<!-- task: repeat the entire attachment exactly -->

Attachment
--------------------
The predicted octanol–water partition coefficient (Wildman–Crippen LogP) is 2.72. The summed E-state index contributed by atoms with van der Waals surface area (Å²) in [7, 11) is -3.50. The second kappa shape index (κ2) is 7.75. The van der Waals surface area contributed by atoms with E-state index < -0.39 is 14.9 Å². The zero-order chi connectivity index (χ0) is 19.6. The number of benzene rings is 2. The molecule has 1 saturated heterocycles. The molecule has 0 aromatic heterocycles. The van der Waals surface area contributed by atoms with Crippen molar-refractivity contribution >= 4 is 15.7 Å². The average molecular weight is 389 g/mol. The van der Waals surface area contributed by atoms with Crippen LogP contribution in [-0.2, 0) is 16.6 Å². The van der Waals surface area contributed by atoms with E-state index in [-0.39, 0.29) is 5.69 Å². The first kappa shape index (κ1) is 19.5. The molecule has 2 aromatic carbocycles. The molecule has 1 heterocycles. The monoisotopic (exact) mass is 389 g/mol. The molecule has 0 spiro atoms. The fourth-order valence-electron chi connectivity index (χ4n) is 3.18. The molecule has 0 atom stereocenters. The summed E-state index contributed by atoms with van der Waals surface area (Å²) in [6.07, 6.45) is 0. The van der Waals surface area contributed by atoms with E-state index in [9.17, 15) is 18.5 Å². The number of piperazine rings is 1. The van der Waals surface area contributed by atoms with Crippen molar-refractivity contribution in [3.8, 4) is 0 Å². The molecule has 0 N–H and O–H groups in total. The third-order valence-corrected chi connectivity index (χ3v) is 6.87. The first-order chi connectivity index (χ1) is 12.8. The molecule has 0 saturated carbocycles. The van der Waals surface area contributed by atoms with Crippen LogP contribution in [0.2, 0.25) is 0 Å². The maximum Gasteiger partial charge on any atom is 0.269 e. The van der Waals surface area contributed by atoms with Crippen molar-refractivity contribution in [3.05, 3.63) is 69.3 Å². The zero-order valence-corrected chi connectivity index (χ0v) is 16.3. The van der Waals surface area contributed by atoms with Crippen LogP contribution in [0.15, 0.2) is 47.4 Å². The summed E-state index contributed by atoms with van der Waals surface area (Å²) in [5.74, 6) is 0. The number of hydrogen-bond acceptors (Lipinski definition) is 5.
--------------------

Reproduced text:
The predicted octanol–water partition coefficient (Wildman–Crippen LogP) is 2.72. The summed E-state index contributed by atoms with van der Waals surface area (Å²) in [7, 11) is -3.50. The second kappa shape index (κ2) is 7.75. The van der Waals surface area contributed by atoms with E-state index < -0.39 is 14.9 Å². The zero-order chi connectivity index (χ0) is 19.6. The number of benzene rings is 2. The molecule has 1 saturated heterocycles. The molecule has 0 aromatic heterocycles. The van der Waals surface area contributed by atoms with Crippen molar-refractivity contribution >= 4 is 15.7 Å². The average molecular weight is 389 g/mol. The van der Waals surface area contributed by atoms with Crippen LogP contribution in [-0.2, 0) is 16.6 Å². The van der Waals surface area contributed by atoms with E-state index in [-0.39, 0.29) is 5.69 Å². The first kappa shape index (κ1) is 19.5. The molecule has 2 aromatic carbocycles. The molecule has 1 heterocycles. The monoisotopic (exact) mass is 389 g/mol. The molecule has 0 spiro atoms. The fourth-order valence-electron chi connectivity index (χ4n) is 3.18. The molecule has 0 atom stereocenters. The summed E-state index contributed by atoms with van der Waals surface area (Å²) in [6.07, 6.45) is 0. The van der Waals surface area contributed by atoms with E-state index in [9.17, 15) is 18.5 Å². The number of piperazine rings is 1. The van der Waals surface area contributed by atoms with Crippen molar-refractivity contribution in [3.8, 4) is 0 Å². The molecule has 0 N–H and O–H groups in total. The third-order valence-corrected chi connectivity index (χ3v) is 6.87. The first-order chi connectivity index (χ1) is 12.8. The molecule has 0 saturated carbocycles. The van der Waals surface area contributed by atoms with Crippen LogP contribution in [0.2, 0.25) is 0 Å². The maximum Gasteiger partial charge on any atom is 0.269 e. The van der Waals surface area contributed by atoms with Crippen molar-refractivity contribution in [3.05, 3.63) is 69.3 Å². The zero-order valence-corrected chi connectivity index (χ0v) is 16.3. The van der Waals surface area contributed by atoms with Crippen LogP contribution in [0.15, 0.2) is 47.4 Å². The summed E-state index contributed by atoms with van der Waals surface area (Å²) in [5.74, 6) is 0. The number of hydrogen-bond acceptors (Lipinski definition) is 5.